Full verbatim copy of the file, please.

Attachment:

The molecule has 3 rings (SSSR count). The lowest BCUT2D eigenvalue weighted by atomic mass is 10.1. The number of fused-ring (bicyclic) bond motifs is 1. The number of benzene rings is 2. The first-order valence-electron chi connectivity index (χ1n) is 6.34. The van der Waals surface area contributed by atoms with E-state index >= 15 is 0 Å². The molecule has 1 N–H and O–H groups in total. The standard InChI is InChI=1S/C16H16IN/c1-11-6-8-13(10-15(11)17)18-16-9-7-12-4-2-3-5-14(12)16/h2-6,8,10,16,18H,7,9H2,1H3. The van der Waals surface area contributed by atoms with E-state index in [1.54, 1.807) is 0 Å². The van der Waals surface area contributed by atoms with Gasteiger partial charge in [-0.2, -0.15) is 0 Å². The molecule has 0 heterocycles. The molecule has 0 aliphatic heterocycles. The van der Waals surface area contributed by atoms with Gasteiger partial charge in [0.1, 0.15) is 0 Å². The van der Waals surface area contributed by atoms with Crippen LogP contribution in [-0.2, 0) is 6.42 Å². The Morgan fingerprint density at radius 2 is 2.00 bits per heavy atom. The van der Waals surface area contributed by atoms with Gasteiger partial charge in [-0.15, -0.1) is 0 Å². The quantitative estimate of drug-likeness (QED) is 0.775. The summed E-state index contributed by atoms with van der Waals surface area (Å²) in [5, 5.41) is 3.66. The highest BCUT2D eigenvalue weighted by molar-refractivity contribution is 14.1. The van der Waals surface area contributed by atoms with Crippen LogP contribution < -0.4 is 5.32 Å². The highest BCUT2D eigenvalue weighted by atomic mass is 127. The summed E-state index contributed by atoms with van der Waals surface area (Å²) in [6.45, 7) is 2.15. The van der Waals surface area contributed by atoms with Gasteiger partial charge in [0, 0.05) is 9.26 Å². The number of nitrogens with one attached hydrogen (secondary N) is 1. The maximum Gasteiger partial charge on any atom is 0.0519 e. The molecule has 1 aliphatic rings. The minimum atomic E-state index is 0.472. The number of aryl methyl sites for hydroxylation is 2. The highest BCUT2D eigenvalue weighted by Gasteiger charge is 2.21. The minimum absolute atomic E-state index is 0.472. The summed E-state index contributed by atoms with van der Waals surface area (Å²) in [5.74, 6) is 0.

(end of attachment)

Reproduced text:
The molecule has 3 rings (SSSR count). The lowest BCUT2D eigenvalue weighted by atomic mass is 10.1. The number of fused-ring (bicyclic) bond motifs is 1. The number of benzene rings is 2. The first-order valence-electron chi connectivity index (χ1n) is 6.34. The van der Waals surface area contributed by atoms with E-state index >= 15 is 0 Å². The molecule has 1 N–H and O–H groups in total. The standard InChI is InChI=1S/C16H16IN/c1-11-6-8-13(10-15(11)17)18-16-9-7-12-4-2-3-5-14(12)16/h2-6,8,10,16,18H,7,9H2,1H3. The van der Waals surface area contributed by atoms with E-state index in [1.54, 1.807) is 0 Å². The van der Waals surface area contributed by atoms with Gasteiger partial charge in [-0.2, -0.15) is 0 Å². The molecule has 0 heterocycles. The molecule has 0 aliphatic heterocycles. The van der Waals surface area contributed by atoms with Gasteiger partial charge in [0.1, 0.15) is 0 Å². The van der Waals surface area contributed by atoms with Crippen LogP contribution in [-0.2, 0) is 6.42 Å². The Morgan fingerprint density at radius 2 is 2.00 bits per heavy atom. The van der Waals surface area contributed by atoms with Gasteiger partial charge in [-0.15, -0.1) is 0 Å². The quantitative estimate of drug-likeness (QED) is 0.775. The summed E-state index contributed by atoms with van der Waals surface area (Å²) in [5, 5.41) is 3.66. The highest BCUT2D eigenvalue weighted by molar-refractivity contribution is 14.1. The van der Waals surface area contributed by atoms with Crippen LogP contribution < -0.4 is 5.32 Å². The highest BCUT2D eigenvalue weighted by atomic mass is 127. The summed E-state index contributed by atoms with van der Waals surface area (Å²) in [6.45, 7) is 2.15. The van der Waals surface area contributed by atoms with Gasteiger partial charge in [0, 0.05) is 9.26 Å². The number of nitrogens with one attached hydrogen (secondary N) is 1. The maximum Gasteiger partial charge on any atom is 0.0519 e. The molecule has 1 aliphatic rings. The minimum atomic E-state index is 0.472. The number of aryl methyl sites for hydroxylation is 2. The highest BCUT2D eigenvalue weighted by Gasteiger charge is 2.21. The minimum absolute atomic E-state index is 0.472. The summed E-state index contributed by atoms with van der Waals surface area (Å²) in [5.74, 6) is 0.